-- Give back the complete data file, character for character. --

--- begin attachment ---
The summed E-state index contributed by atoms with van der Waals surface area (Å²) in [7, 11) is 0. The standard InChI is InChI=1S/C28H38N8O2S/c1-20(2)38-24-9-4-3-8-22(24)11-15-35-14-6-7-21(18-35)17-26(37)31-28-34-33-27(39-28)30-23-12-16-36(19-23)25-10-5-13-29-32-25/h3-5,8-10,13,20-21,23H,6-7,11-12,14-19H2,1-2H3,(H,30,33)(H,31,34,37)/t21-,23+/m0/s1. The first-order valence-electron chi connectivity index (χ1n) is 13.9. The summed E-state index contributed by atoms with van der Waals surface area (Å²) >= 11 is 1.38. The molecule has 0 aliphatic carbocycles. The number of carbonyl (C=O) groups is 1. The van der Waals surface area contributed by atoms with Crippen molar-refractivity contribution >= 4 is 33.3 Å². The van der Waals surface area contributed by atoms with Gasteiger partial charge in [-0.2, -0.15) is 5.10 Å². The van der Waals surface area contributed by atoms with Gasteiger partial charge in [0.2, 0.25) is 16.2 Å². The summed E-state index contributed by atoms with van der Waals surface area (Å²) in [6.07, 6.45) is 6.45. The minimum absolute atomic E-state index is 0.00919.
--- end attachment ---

The summed E-state index contributed by atoms with van der Waals surface area (Å²) in [7, 11) is 0. The standard InChI is InChI=1S/C28H38N8O2S/c1-20(2)38-24-9-4-3-8-22(24)11-15-35-14-6-7-21(18-35)17-26(37)31-28-34-33-27(39-28)30-23-12-16-36(19-23)25-10-5-13-29-32-25/h3-5,8-10,13,20-21,23H,6-7,11-12,14-19H2,1-2H3,(H,30,33)(H,31,34,37)/t21-,23+/m0/s1. The first-order valence-electron chi connectivity index (χ1n) is 13.9. The summed E-state index contributed by atoms with van der Waals surface area (Å²) >= 11 is 1.38. The molecule has 0 aliphatic carbocycles. The number of carbonyl (C=O) groups is 1. The van der Waals surface area contributed by atoms with Crippen molar-refractivity contribution >= 4 is 33.3 Å². The van der Waals surface area contributed by atoms with Gasteiger partial charge in [-0.2, -0.15) is 5.10 Å². The van der Waals surface area contributed by atoms with Gasteiger partial charge in [0.2, 0.25) is 16.2 Å². The summed E-state index contributed by atoms with van der Waals surface area (Å²) in [6.07, 6.45) is 6.45. The minimum absolute atomic E-state index is 0.00919.